By Dorothy Day
The Catholic Worker, Sept 1933, 2.
Summary: The depression era story of helping a poor woman find and move into a new apartment after being evicted by a heartless landlord for failure to pay rent. (DDLW #268).
Early in the morning of August 10, Dorothy Weston, Begonia Jimenez and I went over to Mrs. N.’s house to see about her moving. The Marshal was due to come at ten and put her on the street and she didn’t want her belongings exposed to the neighborhood. The Unemployed Council (Communist) is interested in making demonstrations and shows up only when the furniture is on the street, so we were trying to be the first on the scene.
With the assistance of Fred Schilling and Raymond Vallely of East 15th Street, we were ready to move her, and the janitor of the house where she was living recommended a house further down the street where the agent was not, she said, so brutal.
The jainitress in the new house had lived there twenty-one years and while she wrote out a receipt for us, we admired the rubber tree which grew in a pot in her front room and reached all the way to the ceiling.
Mrs. N. makes her living by collecting rags and iron from ash cans and selling them. She used to be a jainitress and received an apartment in return for cleaning and taking care of two houses further down on the east side. But she lost her job, and she is now sixty-two years old and there is no chance of her finding anything else. She is all alone save for a huge cat called Rags who is so old that he is toothless. When she opened the door to our knock, he was lying on one of the pantry shelves, looking down sedately and indifferently at the bustle of moving going on around him. For her meals and his, Mrs. N. collects scraps from the First Avenue market, picking up stale vegetables and scraps of meat and fish heads. She does not like to ply her trade of collecting rags during the day, so she sets out at night, continuing her work often until early in the morning. Just the night before, the jainitress said, she had brought in an iron bed and spring at twelve o’clock, making several trips with them. She had had no bed before, sleeping on a bundle of rags on the floor.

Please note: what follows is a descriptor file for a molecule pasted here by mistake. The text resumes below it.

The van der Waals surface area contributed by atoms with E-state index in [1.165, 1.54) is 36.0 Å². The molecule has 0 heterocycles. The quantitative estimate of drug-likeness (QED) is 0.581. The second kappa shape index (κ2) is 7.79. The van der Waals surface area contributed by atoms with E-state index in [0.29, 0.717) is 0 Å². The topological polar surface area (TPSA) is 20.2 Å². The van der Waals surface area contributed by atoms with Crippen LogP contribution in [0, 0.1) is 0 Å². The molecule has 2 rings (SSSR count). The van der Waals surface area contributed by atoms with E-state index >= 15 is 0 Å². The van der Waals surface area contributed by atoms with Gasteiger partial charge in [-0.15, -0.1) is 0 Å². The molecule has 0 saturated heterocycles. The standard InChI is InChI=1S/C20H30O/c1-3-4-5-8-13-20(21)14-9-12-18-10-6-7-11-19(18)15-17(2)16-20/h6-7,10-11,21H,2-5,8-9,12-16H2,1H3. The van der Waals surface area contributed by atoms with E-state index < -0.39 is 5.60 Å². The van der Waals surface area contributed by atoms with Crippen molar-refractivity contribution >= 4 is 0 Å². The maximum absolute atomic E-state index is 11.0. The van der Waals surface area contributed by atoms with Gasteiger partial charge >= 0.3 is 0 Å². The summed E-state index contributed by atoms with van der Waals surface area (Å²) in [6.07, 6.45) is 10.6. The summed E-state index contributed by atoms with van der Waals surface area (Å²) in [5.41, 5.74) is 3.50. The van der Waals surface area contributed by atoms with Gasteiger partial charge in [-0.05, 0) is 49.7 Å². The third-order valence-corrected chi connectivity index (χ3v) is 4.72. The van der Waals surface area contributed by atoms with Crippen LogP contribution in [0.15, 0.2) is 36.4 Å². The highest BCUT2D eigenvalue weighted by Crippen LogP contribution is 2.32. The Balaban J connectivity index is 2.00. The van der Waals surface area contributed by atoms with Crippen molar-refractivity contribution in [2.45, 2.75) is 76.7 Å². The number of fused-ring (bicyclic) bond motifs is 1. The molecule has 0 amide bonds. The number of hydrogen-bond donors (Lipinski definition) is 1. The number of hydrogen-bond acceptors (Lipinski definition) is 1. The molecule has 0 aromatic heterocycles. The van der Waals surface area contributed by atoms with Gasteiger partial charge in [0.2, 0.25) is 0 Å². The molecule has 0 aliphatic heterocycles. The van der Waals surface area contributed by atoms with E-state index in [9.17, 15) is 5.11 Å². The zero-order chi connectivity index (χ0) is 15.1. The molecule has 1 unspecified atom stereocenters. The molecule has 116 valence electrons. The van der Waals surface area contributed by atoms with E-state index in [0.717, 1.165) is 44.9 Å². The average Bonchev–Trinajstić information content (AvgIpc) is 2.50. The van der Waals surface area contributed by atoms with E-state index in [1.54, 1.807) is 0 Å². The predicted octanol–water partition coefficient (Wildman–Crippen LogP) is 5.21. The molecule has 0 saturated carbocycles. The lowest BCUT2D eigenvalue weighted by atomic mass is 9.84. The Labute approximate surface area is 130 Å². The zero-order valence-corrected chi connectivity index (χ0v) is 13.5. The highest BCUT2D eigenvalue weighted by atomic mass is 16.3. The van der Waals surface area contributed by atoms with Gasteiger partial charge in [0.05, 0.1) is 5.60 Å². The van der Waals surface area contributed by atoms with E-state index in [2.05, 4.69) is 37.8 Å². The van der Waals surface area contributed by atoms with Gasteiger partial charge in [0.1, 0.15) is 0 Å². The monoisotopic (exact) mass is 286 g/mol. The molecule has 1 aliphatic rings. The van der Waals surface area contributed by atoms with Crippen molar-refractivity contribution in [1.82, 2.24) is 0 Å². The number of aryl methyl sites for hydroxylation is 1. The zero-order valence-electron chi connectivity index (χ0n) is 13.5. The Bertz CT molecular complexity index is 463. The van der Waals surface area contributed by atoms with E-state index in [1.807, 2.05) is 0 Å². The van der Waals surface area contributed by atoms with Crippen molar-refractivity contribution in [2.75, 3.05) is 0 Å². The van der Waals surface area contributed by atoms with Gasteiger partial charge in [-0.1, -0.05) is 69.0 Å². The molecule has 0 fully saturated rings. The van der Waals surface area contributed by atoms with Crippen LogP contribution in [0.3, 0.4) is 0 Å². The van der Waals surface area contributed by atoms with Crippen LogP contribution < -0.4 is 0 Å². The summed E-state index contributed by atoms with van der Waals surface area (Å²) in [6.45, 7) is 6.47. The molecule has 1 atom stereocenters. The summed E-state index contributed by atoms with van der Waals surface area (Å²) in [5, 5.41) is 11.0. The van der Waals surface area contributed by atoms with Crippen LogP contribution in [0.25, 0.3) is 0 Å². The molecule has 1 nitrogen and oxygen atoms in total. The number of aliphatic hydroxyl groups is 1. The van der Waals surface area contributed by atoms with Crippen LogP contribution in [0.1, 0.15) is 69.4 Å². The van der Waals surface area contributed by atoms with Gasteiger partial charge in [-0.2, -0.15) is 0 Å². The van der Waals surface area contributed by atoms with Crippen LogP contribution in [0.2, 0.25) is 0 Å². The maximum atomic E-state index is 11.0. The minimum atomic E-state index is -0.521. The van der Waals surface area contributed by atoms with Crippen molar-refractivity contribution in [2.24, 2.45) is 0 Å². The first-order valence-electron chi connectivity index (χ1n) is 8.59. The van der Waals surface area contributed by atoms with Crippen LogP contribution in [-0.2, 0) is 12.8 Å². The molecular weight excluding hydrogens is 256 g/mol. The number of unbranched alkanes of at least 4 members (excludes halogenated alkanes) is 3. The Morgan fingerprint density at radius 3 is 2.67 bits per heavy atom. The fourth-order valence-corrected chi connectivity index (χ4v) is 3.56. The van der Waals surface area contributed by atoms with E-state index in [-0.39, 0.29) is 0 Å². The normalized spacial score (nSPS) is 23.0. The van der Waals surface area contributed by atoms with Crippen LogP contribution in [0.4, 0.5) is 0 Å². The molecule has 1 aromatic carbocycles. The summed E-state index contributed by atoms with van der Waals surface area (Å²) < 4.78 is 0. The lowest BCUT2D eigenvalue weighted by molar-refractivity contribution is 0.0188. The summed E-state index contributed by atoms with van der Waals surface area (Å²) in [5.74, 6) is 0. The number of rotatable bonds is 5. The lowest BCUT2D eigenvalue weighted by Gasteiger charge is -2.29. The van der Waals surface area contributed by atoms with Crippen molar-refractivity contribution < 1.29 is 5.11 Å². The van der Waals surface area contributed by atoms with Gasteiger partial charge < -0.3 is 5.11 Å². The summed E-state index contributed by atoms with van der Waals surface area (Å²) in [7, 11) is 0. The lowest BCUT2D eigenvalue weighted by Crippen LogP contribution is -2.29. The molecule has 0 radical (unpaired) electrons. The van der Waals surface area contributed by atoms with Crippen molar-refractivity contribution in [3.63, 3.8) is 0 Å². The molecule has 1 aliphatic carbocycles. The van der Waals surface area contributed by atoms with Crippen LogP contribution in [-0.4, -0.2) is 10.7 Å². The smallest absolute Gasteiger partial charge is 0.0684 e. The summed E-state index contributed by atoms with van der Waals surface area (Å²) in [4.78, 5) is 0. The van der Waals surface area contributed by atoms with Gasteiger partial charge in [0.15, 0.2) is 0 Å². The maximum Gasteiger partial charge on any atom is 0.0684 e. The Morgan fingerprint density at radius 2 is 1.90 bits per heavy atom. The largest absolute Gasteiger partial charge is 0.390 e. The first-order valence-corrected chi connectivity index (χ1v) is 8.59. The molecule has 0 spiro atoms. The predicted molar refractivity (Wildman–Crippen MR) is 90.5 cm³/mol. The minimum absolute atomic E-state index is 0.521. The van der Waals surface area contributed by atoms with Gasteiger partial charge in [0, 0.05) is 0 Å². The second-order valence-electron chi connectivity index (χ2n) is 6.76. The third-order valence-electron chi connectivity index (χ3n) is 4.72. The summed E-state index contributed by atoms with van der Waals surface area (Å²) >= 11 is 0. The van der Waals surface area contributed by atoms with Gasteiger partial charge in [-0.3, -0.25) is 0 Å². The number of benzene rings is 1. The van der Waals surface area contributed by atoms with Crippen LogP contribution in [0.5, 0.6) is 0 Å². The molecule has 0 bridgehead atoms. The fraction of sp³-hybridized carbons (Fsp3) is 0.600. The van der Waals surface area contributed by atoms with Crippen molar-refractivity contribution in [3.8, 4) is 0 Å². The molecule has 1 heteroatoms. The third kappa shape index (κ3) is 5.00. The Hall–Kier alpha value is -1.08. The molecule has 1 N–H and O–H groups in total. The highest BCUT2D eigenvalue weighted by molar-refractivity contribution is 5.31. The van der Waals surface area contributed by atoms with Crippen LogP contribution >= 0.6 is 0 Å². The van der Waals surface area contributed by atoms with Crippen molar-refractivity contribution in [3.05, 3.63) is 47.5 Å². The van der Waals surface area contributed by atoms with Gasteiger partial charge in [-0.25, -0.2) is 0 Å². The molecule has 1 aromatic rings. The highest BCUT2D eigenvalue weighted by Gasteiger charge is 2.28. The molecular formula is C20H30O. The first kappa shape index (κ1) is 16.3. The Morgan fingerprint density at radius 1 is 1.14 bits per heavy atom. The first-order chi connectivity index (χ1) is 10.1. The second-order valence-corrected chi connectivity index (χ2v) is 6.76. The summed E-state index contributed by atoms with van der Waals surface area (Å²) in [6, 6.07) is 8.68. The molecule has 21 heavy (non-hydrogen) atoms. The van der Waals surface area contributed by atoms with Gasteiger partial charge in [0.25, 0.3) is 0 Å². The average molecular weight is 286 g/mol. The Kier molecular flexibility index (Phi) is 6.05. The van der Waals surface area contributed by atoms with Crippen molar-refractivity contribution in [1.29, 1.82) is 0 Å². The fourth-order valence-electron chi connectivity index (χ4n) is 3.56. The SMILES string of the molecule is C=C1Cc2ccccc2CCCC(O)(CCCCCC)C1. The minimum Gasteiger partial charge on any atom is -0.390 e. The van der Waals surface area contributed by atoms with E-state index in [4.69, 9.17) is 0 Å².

Her possessions consisted of trunks and a couple of large baskets of her belongings, a table and chairs, a kitchen range and some kerosene lamps.
She had, used, of course, neither gas nor electricity, not being able to afford these “public” utilities.
“But then most of the people don’t use gas or electricity around here and never have,” the jainitress told us. “I always use a coal stove in the summer and burn wood in it to cook with. I get wood from the Edison people down by the river. They’re always giving away free wood. They’re awfully good.”
A Home Relief investigator stopped by the stoop for a chat. she heard us talking about gas and electricity. “Yes, most of the people never used gas and electric until the city was paying for it,” she said resentfully. She was stopping to leave a ticket for another woman who had nine dogs. “And how I hate to leave a ticket for a woman with nine dogs,” she lamented. “When so many children need milk! But, goodness! what can you do?”
“She’s not so bad as most,” our friend the jainitress commented as the Home Relief worker went on down the street. “She’s real good-hearted. Now the last one they had was a mean thing in spectacles. She wouldn’t sit down in your house. ‘I don’t like bugs,’ she’d say, and ‘won’t you please dust off that chair and put it in the hall?’”
As we waited for the moving job to be done, the agent passed us by blackly. Over the phone the day before he had said:
“I don’t care if she has gone to the Home Relief. I wouldn’t take their vouchers anyway. They’re no good, you can’t cash them. Now we’ve got to dispossess the people all over again and it’s putting us to a lot of expense.”
We pointed out that it might be better to let them stay temporarily than go to this expense. But the only reply was, “We carried them–let some one else do it for a while.” They had only carried them a month and a half, we pointed out, but a grunt was the only answer.
“He’s a mean one,” the janitor whispered as he passed. “Know what he’s just gone and done? Cut down all the clothes lines on the roof this morning! How are we going to hang our clothes out now?”
By this time the two boys had all but finished the moving job. Mrs. N. had been transferred from one apartment to another with decency and dispatch. For another month at least she can live without a harsh agent forever at the door, bulldozing and threatening her with the streets.